Singapore - We’re really big fans of Japanese sportscars, because for the most part, they don’t follow the same rules or template that make the efforts from the Europeans so familiar… and somewhat predictable.
Look at Lexus’s towering (and sadly discontinued) V10 kaiseki tour de force, the LFA, for instance – to us, that’s a veritable technology and performance powerhouse that stands toe-to-toe with the Ferrari and Lamborghini brigade.
That statement will invariably attract a fair share of scepticism and possibly b*tthurt, but that’s because the sad reality is not many have had the chance to drive the LFA (and/or see/hear it at full pelt) and it’s too easy to be blinded by peer opinion and badge snobbery.
There hasn’t been a serious contender for the crown of Japanese super-sportscar since the LFA’s run of 500 cars ended in 2012, simply because there’s more to a sportscar’s pedigree than resurrecting a name.
The LFA was (and as far as we’re concerned, still is) a leftfield choice that was wildly theatrical and exotic, yet thoroughly and recognisably Lexus in personality and most importantly, proudly Japanese – in fact, we’re not embarrassed to admit we still lie awake some nights thinking about our drive in the car.
Today, the novelty of the Japanese sportscar has become ever more intriguing even as its numbers continue to dwindle through the years, as the brands from the Land of the Rising Sun focus on volume sellers instead of prolifically creating cult, fun-to-drive cars that were so common up to the early 2000s.
The LC 500 is no LFA successor, nor does it pretend to be, but it is Lexus’s attempt at an omakase sportscar, so only the freshest stuff goes into the creation of the brand’s vision of an all-rounded sportscar. What makes it special?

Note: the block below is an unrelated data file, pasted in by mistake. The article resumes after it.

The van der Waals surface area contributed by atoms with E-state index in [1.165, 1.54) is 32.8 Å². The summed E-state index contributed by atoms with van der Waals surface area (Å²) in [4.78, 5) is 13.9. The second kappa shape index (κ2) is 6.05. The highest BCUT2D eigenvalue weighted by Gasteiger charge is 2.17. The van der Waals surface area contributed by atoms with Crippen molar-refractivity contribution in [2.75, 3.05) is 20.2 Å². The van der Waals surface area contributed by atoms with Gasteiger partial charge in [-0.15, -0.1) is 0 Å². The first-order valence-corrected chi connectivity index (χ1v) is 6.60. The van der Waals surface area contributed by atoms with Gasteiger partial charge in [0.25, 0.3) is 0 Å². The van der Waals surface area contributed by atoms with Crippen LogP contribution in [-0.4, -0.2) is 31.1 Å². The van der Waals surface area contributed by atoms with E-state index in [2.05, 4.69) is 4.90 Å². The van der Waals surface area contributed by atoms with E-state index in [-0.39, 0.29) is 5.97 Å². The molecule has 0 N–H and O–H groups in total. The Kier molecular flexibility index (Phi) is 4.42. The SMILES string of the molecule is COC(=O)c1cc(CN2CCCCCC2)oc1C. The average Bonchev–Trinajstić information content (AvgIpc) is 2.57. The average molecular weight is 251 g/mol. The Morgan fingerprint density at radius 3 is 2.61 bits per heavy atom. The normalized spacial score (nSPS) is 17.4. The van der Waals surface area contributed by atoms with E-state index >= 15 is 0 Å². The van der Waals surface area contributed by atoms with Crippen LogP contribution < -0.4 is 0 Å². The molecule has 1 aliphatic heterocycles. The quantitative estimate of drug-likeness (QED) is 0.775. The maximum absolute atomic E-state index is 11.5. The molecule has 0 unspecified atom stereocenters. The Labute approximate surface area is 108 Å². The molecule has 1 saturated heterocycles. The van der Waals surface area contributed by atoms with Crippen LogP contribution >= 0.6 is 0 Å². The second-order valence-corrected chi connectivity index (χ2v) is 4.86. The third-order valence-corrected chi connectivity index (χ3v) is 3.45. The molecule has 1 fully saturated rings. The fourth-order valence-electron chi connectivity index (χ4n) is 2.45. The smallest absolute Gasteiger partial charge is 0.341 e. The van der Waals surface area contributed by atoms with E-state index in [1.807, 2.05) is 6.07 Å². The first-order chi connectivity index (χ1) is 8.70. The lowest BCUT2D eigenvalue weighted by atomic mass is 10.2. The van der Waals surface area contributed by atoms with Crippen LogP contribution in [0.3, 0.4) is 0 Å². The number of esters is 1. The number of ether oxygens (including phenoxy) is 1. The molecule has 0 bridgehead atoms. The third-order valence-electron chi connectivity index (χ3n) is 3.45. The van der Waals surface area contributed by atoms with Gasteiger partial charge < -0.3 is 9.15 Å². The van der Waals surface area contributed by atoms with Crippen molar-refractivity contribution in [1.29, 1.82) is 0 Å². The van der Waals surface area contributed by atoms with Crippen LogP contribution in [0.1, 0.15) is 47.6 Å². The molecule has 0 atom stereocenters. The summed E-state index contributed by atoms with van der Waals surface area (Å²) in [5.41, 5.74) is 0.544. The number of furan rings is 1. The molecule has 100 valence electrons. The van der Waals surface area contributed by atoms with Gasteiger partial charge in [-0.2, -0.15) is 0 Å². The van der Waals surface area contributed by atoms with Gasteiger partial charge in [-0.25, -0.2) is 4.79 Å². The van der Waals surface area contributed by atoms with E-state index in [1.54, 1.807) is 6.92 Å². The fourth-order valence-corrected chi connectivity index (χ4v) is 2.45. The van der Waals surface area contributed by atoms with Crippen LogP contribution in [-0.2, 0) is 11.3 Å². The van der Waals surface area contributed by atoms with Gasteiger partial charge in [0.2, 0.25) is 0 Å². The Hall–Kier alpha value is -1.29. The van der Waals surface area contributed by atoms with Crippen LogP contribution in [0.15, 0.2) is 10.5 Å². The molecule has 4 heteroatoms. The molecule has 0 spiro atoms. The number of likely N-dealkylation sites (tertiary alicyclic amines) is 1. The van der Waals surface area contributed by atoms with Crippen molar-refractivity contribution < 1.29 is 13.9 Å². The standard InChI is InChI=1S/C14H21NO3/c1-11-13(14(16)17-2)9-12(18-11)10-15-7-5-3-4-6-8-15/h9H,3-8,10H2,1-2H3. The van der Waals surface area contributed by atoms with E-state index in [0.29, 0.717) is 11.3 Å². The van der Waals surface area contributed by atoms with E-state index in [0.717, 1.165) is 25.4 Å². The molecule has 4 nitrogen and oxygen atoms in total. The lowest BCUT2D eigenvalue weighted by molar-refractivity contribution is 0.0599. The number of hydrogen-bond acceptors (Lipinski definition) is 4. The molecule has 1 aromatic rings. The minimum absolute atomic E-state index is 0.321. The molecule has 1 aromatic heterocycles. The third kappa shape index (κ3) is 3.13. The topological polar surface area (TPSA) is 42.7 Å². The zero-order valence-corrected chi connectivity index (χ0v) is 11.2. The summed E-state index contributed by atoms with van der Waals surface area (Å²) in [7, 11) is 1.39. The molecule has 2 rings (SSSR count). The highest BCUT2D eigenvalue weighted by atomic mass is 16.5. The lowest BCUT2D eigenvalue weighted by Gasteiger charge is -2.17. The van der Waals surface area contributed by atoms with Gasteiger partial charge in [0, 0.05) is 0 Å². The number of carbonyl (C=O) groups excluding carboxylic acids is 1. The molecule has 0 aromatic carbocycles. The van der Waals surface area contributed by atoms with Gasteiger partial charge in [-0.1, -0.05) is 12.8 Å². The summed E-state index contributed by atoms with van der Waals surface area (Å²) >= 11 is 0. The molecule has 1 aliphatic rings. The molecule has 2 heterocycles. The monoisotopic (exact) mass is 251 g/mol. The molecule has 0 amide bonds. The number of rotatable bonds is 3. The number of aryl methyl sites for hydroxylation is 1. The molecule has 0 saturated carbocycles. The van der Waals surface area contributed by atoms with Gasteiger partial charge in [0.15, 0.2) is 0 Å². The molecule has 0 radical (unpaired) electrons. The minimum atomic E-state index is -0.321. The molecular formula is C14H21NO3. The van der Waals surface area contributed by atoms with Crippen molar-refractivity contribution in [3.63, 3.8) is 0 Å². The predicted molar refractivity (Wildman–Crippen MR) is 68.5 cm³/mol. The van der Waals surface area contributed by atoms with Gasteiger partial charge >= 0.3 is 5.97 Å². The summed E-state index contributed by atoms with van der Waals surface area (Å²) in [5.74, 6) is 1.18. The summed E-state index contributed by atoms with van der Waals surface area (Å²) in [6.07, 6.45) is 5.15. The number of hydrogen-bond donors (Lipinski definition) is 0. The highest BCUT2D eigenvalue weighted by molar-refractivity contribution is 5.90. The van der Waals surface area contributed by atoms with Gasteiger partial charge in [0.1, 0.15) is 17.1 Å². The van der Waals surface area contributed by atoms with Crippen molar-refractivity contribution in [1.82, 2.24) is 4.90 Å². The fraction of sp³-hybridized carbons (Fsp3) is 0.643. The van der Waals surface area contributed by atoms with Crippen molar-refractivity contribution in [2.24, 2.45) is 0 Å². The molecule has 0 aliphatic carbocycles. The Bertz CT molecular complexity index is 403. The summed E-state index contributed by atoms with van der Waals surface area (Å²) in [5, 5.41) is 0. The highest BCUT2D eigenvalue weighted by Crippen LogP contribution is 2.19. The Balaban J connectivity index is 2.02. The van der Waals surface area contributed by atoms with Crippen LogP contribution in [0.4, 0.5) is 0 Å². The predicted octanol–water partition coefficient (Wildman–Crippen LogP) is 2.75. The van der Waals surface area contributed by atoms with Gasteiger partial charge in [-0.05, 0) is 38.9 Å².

Although the LC 500 does without that magic ‘F’ in its model name, it’s no less rousing a car to drive than any of the F models, and we have to say we’ve really enjoyed our drives in the IS F and GS F.
Moreover, it’s currently the only Japanese sports coupe in the segment to pose a compelling alternative to Maserati, Audi, BMW and to some extent Porsche, since it competes in the S$500+k price-point in Singapore.
Like many of the better things in life, the LC 500 is a nuanced all-rounder that defies simple categorisation, because there’s a surprisingly snarly and sporty bent to its performance in spite of its seemingly urbane grand tourer credentials, which is more than can be said for some rivals.
Lexus’s current edgy design language turns heads, but could also ostracise the older owners who better appreciated the brand’s conservative and ‘safe’ image. Then again, what did they say about breaking some eggs when you’re making a perfect omelette...
Unfortunately, it was this very ‘older’ image that alienated younger buyers and it is timely that the brand realises affluence and aspiration are not attached to a particular age.
To some extent, the LC 500 is almost a thinking person’s sartorial choice of sportscar, unless you’re the sort that is hung-up over brands and badges. Despite its samurai-style aesthetics, it’s tastefully executed and not as flashy as a 911 or GranTurismo – people do look when you pass them by in the LC 500, but more in a, “What car is that?” manner, as opposed to a, “There’s another empty vessel making a lot of noise with the exhaust valves left permanently open again...”